PORTLAND — A nearly year-long search will come to an end next week when the School Committee announces the hiring of a new superintendent of schools.
A special meeting will be held on Wednesday, Feb. 25, at 7 p.m. in council chambers at City Hall to confirm the new superintendent. A press conference will be held after the meeting on the first floor and a reception in the State of Maine room will follow.
School Committee member Sarah Thompson, who led the search, said she is confident the community will support the choice, since the search included input from teachers, administrators, and community and business groups.
“It’s been great gathering the feedback from the community,” she said. “Once we introduce the candidate to the community, I think they’ll soon realize and see what we saw as well.”
Ten people applied for the job following a nationwide search. The two finalists are men who are currently superintendents; one from Maine, the other from out of state.
Although school budgets are facing increased pressures, Deering High School Principal Ken Kunin said hiring a new superintendent is great opportunity to generate excitement in the community and in the public school system.
“The School Committee did a commendable job of including significant input while properly making it clear that making the hire is what they were elected to do,” he said. “I have a lot of confidence that the result will be positive for our students.”
The School Committee met twice in closed sessions last week to negotiate the new superintendent’s contract, which has been finalized. Thompson declined to disclose the salary ahead of next week’s School Committee vote.
Interim Superintendent Jeanne Whynot-Vickers makes an annual salary of $115,000 to run the state’s largest, most diverse school district. Last summer, Thompson said Whynot-Vickers’s salary is low compared to other school districts.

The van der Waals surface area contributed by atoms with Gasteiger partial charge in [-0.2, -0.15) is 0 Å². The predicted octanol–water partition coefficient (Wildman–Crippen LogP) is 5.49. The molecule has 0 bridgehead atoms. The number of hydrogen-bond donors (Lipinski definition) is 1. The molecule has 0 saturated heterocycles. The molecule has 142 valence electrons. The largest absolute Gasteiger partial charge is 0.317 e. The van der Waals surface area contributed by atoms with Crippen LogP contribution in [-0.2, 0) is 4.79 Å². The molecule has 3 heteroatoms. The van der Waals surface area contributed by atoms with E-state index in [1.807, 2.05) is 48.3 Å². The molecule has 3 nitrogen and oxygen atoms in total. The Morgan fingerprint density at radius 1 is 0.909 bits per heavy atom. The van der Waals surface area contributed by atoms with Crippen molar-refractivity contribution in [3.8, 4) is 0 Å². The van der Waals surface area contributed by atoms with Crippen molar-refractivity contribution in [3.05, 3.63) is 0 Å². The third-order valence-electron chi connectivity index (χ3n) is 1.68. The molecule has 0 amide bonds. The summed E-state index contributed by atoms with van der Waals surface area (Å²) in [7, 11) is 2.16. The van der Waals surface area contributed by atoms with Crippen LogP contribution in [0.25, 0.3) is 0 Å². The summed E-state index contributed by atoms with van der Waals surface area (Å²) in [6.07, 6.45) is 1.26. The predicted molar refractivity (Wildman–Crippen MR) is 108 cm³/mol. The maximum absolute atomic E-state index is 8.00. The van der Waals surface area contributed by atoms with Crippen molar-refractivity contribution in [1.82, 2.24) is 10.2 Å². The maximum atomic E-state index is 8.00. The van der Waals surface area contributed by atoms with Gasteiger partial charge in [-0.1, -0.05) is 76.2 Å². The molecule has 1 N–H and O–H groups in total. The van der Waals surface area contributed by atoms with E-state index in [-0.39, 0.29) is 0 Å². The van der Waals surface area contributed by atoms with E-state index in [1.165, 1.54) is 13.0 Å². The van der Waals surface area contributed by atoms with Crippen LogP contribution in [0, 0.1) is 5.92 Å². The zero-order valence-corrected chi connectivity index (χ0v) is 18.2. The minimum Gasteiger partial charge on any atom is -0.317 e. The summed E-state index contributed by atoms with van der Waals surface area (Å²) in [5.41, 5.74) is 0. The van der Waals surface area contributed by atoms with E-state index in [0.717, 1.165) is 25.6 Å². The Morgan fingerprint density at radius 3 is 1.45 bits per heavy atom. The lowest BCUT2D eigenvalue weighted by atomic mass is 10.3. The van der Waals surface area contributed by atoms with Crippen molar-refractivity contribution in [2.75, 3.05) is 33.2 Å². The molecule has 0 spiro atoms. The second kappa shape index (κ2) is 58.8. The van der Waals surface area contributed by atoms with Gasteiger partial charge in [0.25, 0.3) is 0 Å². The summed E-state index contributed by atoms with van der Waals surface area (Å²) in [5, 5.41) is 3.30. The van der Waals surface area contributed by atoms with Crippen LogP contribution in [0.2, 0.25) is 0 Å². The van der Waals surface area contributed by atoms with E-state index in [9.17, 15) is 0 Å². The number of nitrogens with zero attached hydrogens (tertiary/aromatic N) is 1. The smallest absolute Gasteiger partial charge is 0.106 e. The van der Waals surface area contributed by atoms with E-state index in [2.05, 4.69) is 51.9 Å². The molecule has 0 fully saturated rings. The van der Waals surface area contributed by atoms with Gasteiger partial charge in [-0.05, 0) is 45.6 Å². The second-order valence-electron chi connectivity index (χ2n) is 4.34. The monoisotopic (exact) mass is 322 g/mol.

The School Committee recently updated the superintendent’s job description, placing a more explicit emphasis on managing the district’s diversity. About 26 percent of the district’s 6,900 students are English language learners, speaking 52 different native languages.
Neither of the finalists comes from a district as diverse as Portland, but Thompson said that has nothing to do with the added emphasis on diversity.
“Even though we follow equal opportunity employment laws and hiring practices for diverse representation,” Thompson said, “(the interview panel) thought it was very important to have that as part of the job description.”
Whynot-Vickers has been filling in as school chief since 2007, when a $2 million budget deficit led to Mary Jo O’Connor’s resignation. Whynot-Vickers originally expressed interest in the position, but chose not to apply when the School Committee signaled it wouldn’t hire an assistant superintendent to oversee the high schools.
In addition to naming a new superintendent, the committee next week is expected to honor Portland teachers who have been certified by the National Board for Professional Teaching Standards and Maine’s Special Education Director of the Year. No additional information was available at press time.